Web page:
It's been a while, part deux a.k.a. research and development

It's indeed been a while, mainly because there hasn't been much of new development on the hardware side.

Or maybe just because i've been lazy...

Here's the beef. The hands-on work with the gear is on a hiatus currently, as we're in the midst of a move to new studio, and have been for the last few months. All the stuff is currently stacked in boxes in a huge pile. The new studio will be pretty cool - we will have a much bigger green screen, with two cyc walls.

While the physical gear stuff has been on a halt, i've been looking into software side of things. Not that much for the motion control stuff, but rather for a virtual studio (though they're related).

First of all, i've learned a bit of c++. I'm no guru, but i've gotten my first small programs to compile successfully. It's a start.

First dabblings...

Virtual studio needs a few building blocks (apart from the obvious green screen, camera etc. hardware) - a block to tell where the camera is, a block to get the details of it's lens, a block to ingest the video, a block to create the 3D background images, a block to remove the greenscreen and composite the talent to the BG and finally the code to tie all these together to an user friendly application.

A lot of the stuff needed is open source, and could probably be hacked together with some glue code. So far so good.

I think the most complicated issue is to accurately retrieve the camera position and rotation.

I've toyed with the idea of attaching a Kinect sensor to the main camera. Some source code for Kinect Fusion like stuff is available, but incorporating it isn't necessarily too easy, to say the least. I already got the Kinect, so i will play around with this stuff for sure.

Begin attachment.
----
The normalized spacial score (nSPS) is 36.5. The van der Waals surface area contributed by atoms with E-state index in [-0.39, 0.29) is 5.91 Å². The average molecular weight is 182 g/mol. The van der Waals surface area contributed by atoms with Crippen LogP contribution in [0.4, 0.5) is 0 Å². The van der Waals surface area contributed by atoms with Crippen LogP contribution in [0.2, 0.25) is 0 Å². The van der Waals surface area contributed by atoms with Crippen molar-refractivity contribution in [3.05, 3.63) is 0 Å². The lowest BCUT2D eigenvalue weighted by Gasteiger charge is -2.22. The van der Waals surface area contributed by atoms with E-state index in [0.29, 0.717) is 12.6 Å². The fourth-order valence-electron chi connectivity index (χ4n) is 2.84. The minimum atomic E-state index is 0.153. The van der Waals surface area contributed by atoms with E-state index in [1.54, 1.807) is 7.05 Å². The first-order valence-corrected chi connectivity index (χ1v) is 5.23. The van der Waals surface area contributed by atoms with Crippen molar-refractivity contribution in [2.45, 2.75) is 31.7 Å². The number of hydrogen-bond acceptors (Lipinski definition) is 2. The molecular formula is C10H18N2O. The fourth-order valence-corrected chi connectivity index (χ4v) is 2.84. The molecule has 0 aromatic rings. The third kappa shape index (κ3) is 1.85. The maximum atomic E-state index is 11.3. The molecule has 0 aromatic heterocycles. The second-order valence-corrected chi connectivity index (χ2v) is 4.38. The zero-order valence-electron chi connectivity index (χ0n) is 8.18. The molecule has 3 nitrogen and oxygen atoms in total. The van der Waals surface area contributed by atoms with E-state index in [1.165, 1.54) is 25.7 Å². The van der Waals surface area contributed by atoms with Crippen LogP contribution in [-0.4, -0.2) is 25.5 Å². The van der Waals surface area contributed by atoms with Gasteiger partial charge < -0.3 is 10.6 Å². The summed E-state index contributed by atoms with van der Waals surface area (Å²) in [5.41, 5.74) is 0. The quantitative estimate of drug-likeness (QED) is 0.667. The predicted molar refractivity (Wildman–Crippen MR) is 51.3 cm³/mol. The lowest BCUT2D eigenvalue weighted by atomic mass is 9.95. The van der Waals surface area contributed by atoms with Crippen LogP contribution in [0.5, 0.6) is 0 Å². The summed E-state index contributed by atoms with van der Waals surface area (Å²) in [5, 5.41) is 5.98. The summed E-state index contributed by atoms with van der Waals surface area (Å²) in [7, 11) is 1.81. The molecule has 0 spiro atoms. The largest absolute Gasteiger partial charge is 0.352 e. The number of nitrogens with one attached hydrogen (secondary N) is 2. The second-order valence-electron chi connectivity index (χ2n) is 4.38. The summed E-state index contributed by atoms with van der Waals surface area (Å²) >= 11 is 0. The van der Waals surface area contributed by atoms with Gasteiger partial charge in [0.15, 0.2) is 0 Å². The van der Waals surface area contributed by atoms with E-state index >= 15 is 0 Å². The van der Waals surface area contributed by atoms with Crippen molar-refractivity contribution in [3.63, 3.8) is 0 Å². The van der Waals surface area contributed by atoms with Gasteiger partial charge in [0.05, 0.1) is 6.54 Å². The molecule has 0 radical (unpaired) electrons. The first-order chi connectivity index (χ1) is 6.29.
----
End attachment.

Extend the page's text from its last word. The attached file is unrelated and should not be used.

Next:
Another route i have considered is using a 9DOF IMU - there's some Arduino compatible ones available, they are plenty good enough i.e. for UAV drones, but i'm not sure whether they are stable and accurate enough for high precision tracking that's needed for the camera. I'll probably buy one and test it in practice, as well as the cheap PS Move controllers - which work i.e. with LightWave3D's virtual studio tools (which i definitely need to look more into too, by the way).

Optimum case would probably be something like what iPisoft does for mocap, tracking the production camera's position using multiple cheap cameras (namely PS eye), which is similar to what many established virtual set manufacturers do already. Unfortunately, this all is commercial software and thus there's no way to get the source, and i've had a bit of a hard time finding even whitepapers on the subject. I / we will very likely purchase iPisoft at some point though, to enable markerless motion capture of actors in our studio - a topic definitely worthy of it's own post, but that's for later.

Although OpenCV graphics library includes some camera tracking algorithms, they are not readily suitable for this task, as far as i can see. But it can probably be used for getting the video frames and processing them on the GPU - Open CV has bits for i.e. calibrating the lenses etc. which should come in very handy. I'll probably need to write my own keyer, and so far i've already written a rudimentary one that works in real time, at least using a webcam. I've earlier done a more complex keyer for After Effects using Pixel Bender language (shame on Adobe that it's discontinued in CS6).

While all this happens to the video, the camera's parameters are sent to a 3D engine that will render out the virtual scene from the real camera's point of view. The most likely candidate for this might be Ogre, which is open source.

The last bit needed is the glue code to make this into an actual application (or a suite of applications).

How hard can it be?

Pretty hard i'm afraid, but hey, some others have succeeded in doing that stuff, so even if i don't, it may be an interesting ride to try ;-)